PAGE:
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June 15: Black Music Month artist Mos Def

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President George W. Bush had a lot of screw-ups during his eight-year term, but he did do a couple things right. One of them was proclaiming June as Black Music Month on May 31, 2002. June is here,* and to celebrate Black Music Month, I'll be featuring one of my favorite artists each day, sharing my first or most personal memory of them, and explain what their accomplishments are and why I felt they should make the Black Music Month Top 30 list. There will be some oldies, some newbies and some artists you may not know of yet.

Black Music Month Heat Factor "Why's this artist hot?": Consumers who bought "True Magic" were completely confused to see the CD arrive in stores in a plastic case with no artwork. I called Best Buy's Web site to complain about somebody sending me a bootleg CD until I realized they all looked like this. All I could do was laugh. Mos Def consistently goes against the grain. Geffen Records got its album. He shook Geffen Records. I believe he loves music, but his priorities have always been a step higher. When other rappers were bragging about the streets and talking about how hard they were, he was more pissed off with popular names not showing up for the Jena 6 rally. He also took a stand against the government's treatment of Hurricane Katrina by creating "Dollar Day (Katrina Clap)" and getting arrested outside of the Video Music Awards for performing on a flatbed truck without a license.

First Memory, Most Personal Memory of the Artist: I heard a few songs from "Black Star," the collabo CD with rapper Talib Kweli, and used to blast "Definition," but I wouldn't have called myself a fan. However, while I was in college at NMU, I had a buddy who was so deeply into conscious hip-hop and would vent all day long about how garbage rap music was. I've always leaned towards positive female emcees but would let male rappers slide on some of their more mainstream and sometimes chauvinistic rhymes. The longer I was around her, the more I started really listening to the words of some of the songs I'd blast. And the more I listened, the more I didn't like what I was hearing. I quickly started changing my musical selections.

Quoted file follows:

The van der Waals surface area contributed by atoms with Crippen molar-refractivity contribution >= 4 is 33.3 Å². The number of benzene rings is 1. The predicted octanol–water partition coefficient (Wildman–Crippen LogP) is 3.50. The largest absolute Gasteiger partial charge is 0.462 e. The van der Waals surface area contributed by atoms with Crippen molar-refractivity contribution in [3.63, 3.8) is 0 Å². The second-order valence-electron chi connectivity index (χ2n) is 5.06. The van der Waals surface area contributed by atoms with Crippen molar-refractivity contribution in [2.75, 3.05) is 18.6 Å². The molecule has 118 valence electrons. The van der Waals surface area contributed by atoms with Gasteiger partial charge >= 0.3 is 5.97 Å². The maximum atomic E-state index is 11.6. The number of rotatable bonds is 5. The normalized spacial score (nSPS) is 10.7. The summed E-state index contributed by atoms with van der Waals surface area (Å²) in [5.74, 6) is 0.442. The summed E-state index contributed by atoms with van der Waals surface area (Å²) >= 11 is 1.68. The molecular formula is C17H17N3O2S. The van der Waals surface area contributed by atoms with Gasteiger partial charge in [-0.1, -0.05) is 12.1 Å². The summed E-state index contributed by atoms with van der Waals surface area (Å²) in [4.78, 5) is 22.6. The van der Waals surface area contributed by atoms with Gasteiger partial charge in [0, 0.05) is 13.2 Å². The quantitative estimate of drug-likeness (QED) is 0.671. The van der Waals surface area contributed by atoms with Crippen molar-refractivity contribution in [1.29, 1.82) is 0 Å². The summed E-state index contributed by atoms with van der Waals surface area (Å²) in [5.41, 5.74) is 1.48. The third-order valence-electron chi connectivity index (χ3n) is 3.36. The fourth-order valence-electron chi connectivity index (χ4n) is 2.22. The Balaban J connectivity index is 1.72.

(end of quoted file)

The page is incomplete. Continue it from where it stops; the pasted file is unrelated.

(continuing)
I thought "Ms. Fat Booty" was an entertaining song, but when I heard "Got," all I could do was scream, "Exactly! Mos Def is saying exactly how I feel about fake gangstas I see at this university and even around my own hometown." After "Got," I was blasting "The Rape Over" nonstop.

Now as much as I loved his intelligent, political music, it was Mos Def's ties to blues and R&B that made me a never-ending supporter. "The Panties" was one of the sexiest, jazziest, hottest songs I'd ever heard. As vulgar as the title sounds, it's really a laid-back jam. Unfortunately for me, "U R the One" hit way too close to home for me in 2006 during some serious "man blues" and I listened to that song over and over again. I loved the song, but I wish I did not relate to it at the time. "Sun, Moon, Stars" and "There Is a Way" are great songs to turn to in order to boost my drive and relax when I'm feeling stressed out.

I never thought there'd be a rapper I liked more than Rakim, but if I had to put rappers in order by talent level, Mos Def would be an easy number two. There are very few artists I'd go ecstatic to interview, but someday I'd love to sit down and have a chat with him. That's my ultimate goal as an entertainment journalist—to interview Mos Def.

Accomplishments from the Artist: Mos Def, who started off pursuing an acting career, has done a great job of showcasing his musical talent. "Black on Both Sides" spent 16 weeks on the Billboard charts. "The Ecstatic" spent 11 weeks on the Billboard charts with the album peaking at number 9. "The New Danger" spent 15 weeks on the Billboard charts with the album peaking at number 5. His work with rapper Talib Kweli on "Black Star" was classic in the hip-hop, underground market. In addition to rhyming, Mos Def proved himself to be a stellar actor in movies like "Something the Lord Made," "Cadillac Records," "Monster's Ball" and "Brown Sugar." Mos Def also did animation work as the voice of Gangstalicious from the comic strip turned anime "The Boondocks."

Recommended Reading & Videos:

Yasiin Bey still makes political, musical impact while banned from U.S.

Mos Def sounds off about rappers not coming to Jena 6 rally: Interview with Sway

Mos Def talks about President Obama, candidate John McCain, performs "Katrina Clap"

Mos Def headline at Chicago's Juneteenth concert in 2010 (read the article about the event below)

Yasiin Bey (aka Mos Def) force fed under standard Guantanamo Bay procedure

* This entry was originally published on Associated Content in June of 2010. It has been republished with permission from Shamontiel. To find out who the other 29 artists were who were selected in 2010, visit this Pinterest board.

Shamontiel is also The Wire Examiner, and for the gladiators, she's the Scandal Examiner, too.

Follow Shamontiel on Pinterest for all of her latest TV, book, music and movie reviews; photo galleries; entertainment saving tips and other entries, or subscribe to her National African American Entertainment channel at the top of this page. Also, follow her @BlackHealthNews, and follow this Pinterest board to read her celebrity interviews.

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